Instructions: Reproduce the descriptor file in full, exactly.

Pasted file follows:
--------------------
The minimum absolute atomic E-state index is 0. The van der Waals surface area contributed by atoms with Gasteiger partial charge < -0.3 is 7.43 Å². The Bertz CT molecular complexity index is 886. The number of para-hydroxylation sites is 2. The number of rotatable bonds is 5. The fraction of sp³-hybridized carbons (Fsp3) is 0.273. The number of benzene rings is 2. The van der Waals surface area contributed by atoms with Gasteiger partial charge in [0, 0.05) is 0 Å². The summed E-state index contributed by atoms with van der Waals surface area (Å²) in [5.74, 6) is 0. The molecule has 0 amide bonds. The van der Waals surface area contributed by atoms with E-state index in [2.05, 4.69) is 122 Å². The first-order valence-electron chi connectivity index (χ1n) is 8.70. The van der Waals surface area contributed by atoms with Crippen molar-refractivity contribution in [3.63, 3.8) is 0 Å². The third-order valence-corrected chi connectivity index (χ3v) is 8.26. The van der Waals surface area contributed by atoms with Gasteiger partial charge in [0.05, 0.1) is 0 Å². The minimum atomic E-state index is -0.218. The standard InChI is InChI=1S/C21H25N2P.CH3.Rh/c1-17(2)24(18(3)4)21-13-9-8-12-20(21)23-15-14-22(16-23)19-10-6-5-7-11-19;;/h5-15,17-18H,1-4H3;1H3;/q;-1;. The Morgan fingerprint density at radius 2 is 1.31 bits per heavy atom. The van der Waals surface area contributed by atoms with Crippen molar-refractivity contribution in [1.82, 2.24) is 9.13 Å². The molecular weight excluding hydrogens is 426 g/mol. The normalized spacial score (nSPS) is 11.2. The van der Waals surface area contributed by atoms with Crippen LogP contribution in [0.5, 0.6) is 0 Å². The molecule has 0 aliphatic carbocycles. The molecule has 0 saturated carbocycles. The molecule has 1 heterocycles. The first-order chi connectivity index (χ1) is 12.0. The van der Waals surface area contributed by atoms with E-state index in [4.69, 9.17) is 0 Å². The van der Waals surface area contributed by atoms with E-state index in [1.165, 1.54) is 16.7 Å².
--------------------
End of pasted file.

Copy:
The minimum absolute atomic E-state index is 0. The van der Waals surface area contributed by atoms with Gasteiger partial charge < -0.3 is 7.43 Å². The Bertz CT molecular complexity index is 886. The number of para-hydroxylation sites is 2. The number of rotatable bonds is 5. The fraction of sp³-hybridized carbons (Fsp3) is 0.273. The number of benzene rings is 2. The van der Waals surface area contributed by atoms with Gasteiger partial charge in [0, 0.05) is 0 Å². The summed E-state index contributed by atoms with van der Waals surface area (Å²) in [5.74, 6) is 0. The molecule has 0 amide bonds. The van der Waals surface area contributed by atoms with E-state index in [2.05, 4.69) is 122 Å². The first-order valence-electron chi connectivity index (χ1n) is 8.70. The van der Waals surface area contributed by atoms with Crippen molar-refractivity contribution in [3.63, 3.8) is 0 Å². The third-order valence-corrected chi connectivity index (χ3v) is 8.26. The van der Waals surface area contributed by atoms with Gasteiger partial charge in [0.05, 0.1) is 0 Å². The minimum atomic E-state index is -0.218. The standard InChI is InChI=1S/C21H25N2P.CH3.Rh/c1-17(2)24(18(3)4)21-13-9-8-12-20(21)23-15-14-22(16-23)19-10-6-5-7-11-19;;/h5-15,17-18H,1-4H3;1H3;/q;-1;. The Morgan fingerprint density at radius 2 is 1.31 bits per heavy atom. The van der Waals surface area contributed by atoms with Crippen molar-refractivity contribution in [1.82, 2.24) is 9.13 Å². The molecular weight excluding hydrogens is 426 g/mol. The normalized spacial score (nSPS) is 11.2. The van der Waals surface area contributed by atoms with Crippen LogP contribution in [0.5, 0.6) is 0 Å². The molecule has 0 aliphatic carbocycles. The molecule has 0 saturated carbocycles. The molecule has 1 heterocycles. The first-order chi connectivity index (χ1) is 12.0. The van der Waals surface area contributed by atoms with E-state index in [4.69, 9.17) is 0 Å². The van der Waals surface area contributed by atoms with E-state index in [1.165, 1.54) is 16.7 Å².